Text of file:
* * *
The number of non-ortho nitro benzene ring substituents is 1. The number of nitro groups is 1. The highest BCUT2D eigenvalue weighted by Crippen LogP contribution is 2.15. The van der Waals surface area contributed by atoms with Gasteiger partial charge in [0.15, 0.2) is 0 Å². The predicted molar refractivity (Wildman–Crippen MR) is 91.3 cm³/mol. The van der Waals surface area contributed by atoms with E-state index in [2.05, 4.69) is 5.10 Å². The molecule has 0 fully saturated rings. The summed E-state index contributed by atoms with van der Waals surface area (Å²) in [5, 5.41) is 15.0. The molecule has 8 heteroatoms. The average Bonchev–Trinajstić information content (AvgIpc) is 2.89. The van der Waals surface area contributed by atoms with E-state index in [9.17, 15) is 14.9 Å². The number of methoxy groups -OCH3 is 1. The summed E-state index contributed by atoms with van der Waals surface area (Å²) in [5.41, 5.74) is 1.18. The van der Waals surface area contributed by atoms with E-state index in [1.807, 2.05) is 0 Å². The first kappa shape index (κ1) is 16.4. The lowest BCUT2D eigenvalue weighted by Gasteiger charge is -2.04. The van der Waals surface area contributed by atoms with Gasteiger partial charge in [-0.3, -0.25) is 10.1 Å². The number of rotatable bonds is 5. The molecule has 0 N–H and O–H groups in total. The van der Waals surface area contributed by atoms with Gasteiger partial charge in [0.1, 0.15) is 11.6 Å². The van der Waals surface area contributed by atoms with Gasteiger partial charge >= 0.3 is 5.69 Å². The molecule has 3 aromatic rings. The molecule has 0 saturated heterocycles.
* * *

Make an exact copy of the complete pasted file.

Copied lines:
The number of non-ortho nitro benzene ring substituents is 1. The number of nitro groups is 1. The highest BCUT2D eigenvalue weighted by Crippen LogP contribution is 2.15. The van der Waals surface area contributed by atoms with Gasteiger partial charge in [0.15, 0.2) is 0 Å². The predicted molar refractivity (Wildman–Crippen MR) is 91.3 cm³/mol. The van der Waals surface area contributed by atoms with E-state index in [2.05, 4.69) is 5.10 Å². The molecule has 0 fully saturated rings. The summed E-state index contributed by atoms with van der Waals surface area (Å²) in [5, 5.41) is 15.0. The molecule has 8 heteroatoms. The average Bonchev–Trinajstić information content (AvgIpc) is 2.89. The van der Waals surface area contributed by atoms with E-state index in [9.17, 15) is 14.9 Å². The number of methoxy groups -OCH3 is 1. The summed E-state index contributed by atoms with van der Waals surface area (Å²) in [5.41, 5.74) is 1.18. The van der Waals surface area contributed by atoms with E-state index in [1.807, 2.05) is 0 Å². The first kappa shape index (κ1) is 16.4. The lowest BCUT2D eigenvalue weighted by Gasteiger charge is -2.04. The van der Waals surface area contributed by atoms with Gasteiger partial charge in [-0.3, -0.25) is 10.1 Å². The number of rotatable bonds is 5. The molecule has 0 N–H and O–H groups in total. The van der Waals surface area contributed by atoms with Gasteiger partial charge in [0.1, 0.15) is 11.6 Å². The van der Waals surface area contributed by atoms with Gasteiger partial charge >= 0.3 is 5.69 Å². The molecule has 3 aromatic rings. The molecule has 0 saturated heterocycles.